Love taking baths? Then the Japanese ‘onsen’, or hot spring bath in English, is perfect for you. An onsen is not just for washing but also for relaxing your muscles. It is also quite good for your health as there are also health benefits to onsen water. All onsen have different mineral compositions and due to that the attributes and scent attached of the onsen baths are also different. It is fun to try and experience a few onsen during your visit to Japan. Japanese often enter several onsen in one day! One after the other. So please don’t hold back! Which might be easier said than done…
For many foreigners it can be quite a big leap to go to an onsen and enter a bath together with lots of other naked people. This article is not only to introduce you to some of the onsen in the area, but also to hopefully let you be able to bridge the cultural gap and experience one of the most fantastic experiences Japan has to offer. Because the biggest problem for most foreigners when wanting to enter an onsen is not knowing how it should be done without offending the Japanese.
First of all, like mentioned above, onsen are not just places to wash yourself. You wash yourself before entering the bath, but that is to not contaminate the water shared by everyone. When getting into the bathing area don’t take your big towel with you. Leave that one in the changing room with all your clothes in a basket, and take just a small towel with you. You could use the tiny towel to cover up, but sooner or later the private parts will be exposed anyway, so why bother. An onsen is hot so it is strongly advised not to drink an alcoholic drink before entering an onsen, as it could be a danger to your health.
When sitting at one of the showers you can put the towel over your leg or hang it up somewhere next to you, it doesn’t matter much. This small towel will most likely lie on top of your head or maybe on the side of the bath whilst your in the onsen. You can use it later to take off the excess water before heading back in to the changing room where you can dry yourself properly with the big towel. When showering yourself, you are not obligated to completely rinse yourself with soap and shampoo. If you recently showered, then you don’t have to.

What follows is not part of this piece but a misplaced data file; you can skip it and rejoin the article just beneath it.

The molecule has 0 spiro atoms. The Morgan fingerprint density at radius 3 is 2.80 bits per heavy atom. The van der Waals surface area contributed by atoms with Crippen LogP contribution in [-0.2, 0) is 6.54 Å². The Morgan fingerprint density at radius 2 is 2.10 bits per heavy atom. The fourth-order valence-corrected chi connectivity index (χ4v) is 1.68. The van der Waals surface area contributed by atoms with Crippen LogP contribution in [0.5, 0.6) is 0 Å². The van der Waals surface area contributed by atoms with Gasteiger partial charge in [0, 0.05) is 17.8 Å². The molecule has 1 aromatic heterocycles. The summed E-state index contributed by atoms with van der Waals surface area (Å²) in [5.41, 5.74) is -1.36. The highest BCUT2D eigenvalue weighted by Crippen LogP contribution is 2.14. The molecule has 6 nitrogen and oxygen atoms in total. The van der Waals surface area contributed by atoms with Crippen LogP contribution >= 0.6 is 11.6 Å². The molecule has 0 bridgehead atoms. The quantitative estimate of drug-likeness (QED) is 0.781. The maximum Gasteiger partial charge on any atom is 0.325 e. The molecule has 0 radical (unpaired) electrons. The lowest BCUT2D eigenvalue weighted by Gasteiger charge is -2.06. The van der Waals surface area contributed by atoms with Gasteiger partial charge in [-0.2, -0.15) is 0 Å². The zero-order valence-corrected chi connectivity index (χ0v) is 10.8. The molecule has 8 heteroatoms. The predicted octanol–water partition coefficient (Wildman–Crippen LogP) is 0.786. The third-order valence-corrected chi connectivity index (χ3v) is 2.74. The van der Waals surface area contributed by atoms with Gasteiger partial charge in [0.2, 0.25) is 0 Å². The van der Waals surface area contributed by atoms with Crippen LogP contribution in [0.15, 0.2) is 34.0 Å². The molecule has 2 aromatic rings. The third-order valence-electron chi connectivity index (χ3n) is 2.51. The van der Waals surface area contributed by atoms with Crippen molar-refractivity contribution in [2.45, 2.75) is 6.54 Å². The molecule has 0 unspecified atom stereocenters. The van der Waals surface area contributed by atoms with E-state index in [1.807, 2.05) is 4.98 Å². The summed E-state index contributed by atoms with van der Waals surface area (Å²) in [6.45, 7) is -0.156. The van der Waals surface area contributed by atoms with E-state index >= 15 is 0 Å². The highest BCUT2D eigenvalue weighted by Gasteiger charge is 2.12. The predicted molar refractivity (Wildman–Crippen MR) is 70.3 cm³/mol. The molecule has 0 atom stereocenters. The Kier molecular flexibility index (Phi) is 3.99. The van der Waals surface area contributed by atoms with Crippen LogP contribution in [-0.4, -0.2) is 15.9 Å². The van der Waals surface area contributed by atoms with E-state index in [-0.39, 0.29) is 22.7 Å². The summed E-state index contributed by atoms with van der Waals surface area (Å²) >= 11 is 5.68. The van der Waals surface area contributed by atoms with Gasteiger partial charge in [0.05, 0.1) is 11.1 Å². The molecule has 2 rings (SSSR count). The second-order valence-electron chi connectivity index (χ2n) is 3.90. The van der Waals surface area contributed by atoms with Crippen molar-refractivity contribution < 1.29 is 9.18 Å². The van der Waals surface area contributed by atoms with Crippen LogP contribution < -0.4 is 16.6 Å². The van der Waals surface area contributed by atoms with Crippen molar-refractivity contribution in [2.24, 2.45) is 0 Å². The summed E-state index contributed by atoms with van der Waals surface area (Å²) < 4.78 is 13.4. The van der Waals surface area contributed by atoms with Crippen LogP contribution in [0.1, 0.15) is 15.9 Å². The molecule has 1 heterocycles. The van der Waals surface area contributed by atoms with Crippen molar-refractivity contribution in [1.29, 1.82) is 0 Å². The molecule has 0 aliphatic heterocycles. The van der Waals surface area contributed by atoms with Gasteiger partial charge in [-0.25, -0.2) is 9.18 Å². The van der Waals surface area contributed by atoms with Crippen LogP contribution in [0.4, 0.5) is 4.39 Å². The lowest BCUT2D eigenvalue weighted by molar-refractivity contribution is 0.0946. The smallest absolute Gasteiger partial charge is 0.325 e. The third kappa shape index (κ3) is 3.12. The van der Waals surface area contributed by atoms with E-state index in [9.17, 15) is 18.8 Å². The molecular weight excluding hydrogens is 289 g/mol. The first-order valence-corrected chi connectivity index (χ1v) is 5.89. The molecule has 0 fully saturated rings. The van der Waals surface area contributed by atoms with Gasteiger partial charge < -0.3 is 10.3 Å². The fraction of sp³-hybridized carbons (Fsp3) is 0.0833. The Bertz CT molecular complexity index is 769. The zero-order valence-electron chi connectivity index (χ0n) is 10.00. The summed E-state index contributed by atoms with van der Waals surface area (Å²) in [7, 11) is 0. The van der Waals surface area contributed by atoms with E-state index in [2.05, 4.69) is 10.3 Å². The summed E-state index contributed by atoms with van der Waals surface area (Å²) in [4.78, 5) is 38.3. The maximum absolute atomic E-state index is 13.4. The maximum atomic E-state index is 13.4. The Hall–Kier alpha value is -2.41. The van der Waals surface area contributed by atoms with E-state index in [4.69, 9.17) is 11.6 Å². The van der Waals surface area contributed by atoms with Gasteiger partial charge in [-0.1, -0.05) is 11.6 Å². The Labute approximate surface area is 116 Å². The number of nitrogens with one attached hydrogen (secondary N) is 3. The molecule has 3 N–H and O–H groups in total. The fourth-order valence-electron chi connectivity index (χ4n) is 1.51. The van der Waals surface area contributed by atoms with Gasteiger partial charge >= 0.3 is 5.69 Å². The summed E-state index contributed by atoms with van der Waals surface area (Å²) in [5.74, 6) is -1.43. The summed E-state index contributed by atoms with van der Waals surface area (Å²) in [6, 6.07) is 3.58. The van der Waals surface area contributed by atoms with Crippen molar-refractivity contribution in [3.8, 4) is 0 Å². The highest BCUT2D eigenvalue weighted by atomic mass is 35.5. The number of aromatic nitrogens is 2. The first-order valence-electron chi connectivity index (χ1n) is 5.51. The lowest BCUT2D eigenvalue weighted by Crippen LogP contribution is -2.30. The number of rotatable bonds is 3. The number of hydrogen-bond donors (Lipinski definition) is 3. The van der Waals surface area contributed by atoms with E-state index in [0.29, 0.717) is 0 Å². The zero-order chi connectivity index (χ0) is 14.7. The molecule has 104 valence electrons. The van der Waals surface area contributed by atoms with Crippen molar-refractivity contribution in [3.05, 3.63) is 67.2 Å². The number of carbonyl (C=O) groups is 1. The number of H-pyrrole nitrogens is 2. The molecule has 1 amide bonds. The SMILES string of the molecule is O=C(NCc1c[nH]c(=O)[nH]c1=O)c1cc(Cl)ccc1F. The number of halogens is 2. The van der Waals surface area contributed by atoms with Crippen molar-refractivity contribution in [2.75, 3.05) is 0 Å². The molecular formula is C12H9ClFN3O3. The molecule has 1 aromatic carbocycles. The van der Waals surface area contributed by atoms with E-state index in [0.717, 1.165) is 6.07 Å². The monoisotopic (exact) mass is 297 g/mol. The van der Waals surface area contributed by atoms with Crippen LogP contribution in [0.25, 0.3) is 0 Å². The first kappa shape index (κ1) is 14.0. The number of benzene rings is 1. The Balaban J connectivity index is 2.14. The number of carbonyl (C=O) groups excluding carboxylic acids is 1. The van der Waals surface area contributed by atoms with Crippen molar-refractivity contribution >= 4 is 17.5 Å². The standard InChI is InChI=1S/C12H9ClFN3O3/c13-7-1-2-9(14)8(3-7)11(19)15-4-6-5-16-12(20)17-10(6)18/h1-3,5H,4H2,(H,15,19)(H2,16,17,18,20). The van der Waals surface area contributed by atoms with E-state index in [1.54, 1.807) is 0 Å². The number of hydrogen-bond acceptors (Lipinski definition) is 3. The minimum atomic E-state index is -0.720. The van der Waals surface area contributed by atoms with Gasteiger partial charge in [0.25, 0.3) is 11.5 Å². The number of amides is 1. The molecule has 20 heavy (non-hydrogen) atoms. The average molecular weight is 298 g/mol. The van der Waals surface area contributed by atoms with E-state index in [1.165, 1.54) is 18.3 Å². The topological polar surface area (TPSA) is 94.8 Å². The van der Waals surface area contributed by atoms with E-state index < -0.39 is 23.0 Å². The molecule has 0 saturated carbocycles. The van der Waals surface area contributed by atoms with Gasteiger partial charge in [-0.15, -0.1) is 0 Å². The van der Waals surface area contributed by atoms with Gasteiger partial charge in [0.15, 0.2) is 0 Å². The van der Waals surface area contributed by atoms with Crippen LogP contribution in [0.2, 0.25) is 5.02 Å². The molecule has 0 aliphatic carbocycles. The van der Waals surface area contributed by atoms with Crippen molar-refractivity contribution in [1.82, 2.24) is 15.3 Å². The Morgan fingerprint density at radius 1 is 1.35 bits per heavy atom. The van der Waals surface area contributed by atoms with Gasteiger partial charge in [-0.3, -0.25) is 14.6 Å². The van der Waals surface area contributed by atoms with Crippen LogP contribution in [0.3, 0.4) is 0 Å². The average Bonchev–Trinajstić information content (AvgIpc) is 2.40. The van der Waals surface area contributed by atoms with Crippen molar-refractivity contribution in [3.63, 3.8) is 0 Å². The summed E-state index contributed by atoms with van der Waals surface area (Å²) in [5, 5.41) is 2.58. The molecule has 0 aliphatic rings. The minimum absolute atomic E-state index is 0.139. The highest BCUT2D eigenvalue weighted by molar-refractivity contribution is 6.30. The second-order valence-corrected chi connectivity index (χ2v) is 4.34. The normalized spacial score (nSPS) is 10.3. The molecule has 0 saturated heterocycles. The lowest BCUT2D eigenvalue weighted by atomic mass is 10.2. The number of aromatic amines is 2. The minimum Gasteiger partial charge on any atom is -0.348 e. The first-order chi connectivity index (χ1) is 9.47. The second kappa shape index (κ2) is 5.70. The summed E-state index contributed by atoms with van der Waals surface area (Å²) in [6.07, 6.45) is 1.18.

Third, when you’re set on that part, you can head over to the bath. Sometimes there are different baths, such as inside and outside or different temperatures. There is sometimes a recommended order for the specific onsen, but in general it doesn’t matter. If you want to directly go for the outside bath, go right ahead! But, be careful! People with long hair should make sure to tie it up so that it won’t rest in the onsen water. This will prevent loose hairs from floating around the bath, that also means no dipping your head in the water even if you have short hair! It is always good to test the temperature of the water with your feet first and if needed, sit on the ledge a little bit till you get used to it. When sitting on the ledge, by all means thrown that little towel over your lap for coverage. Ready for the hot onsen water? Head right in!
Fourth, finished enjoying bathing in the onsen? Then just hop back out and you can choose to rinse once more with just water from the shower or to completely shampoo and soap it up, but neither is truly required if you don’t feel the need. Wipe off most of the water with the small towel and head over to the changing room and get your big towel to wipe off the rest of the water to get ready for changing in to your clothes.
Wait! But what about me with my tattoo of pony’s riding motorbikes coloring rainbows with cigarettes? Well, no worries, the Shibu onsen and Yudanaka onsen area welcome everyone. Japanese might still look and ask you about the tattoos and try to touch them, but that’s about it. This welcoming spirit, omotenashi, is very particular for this area and by going away from this area even just a mere 30 minutes by car and it might already be completely different, so grab that chance!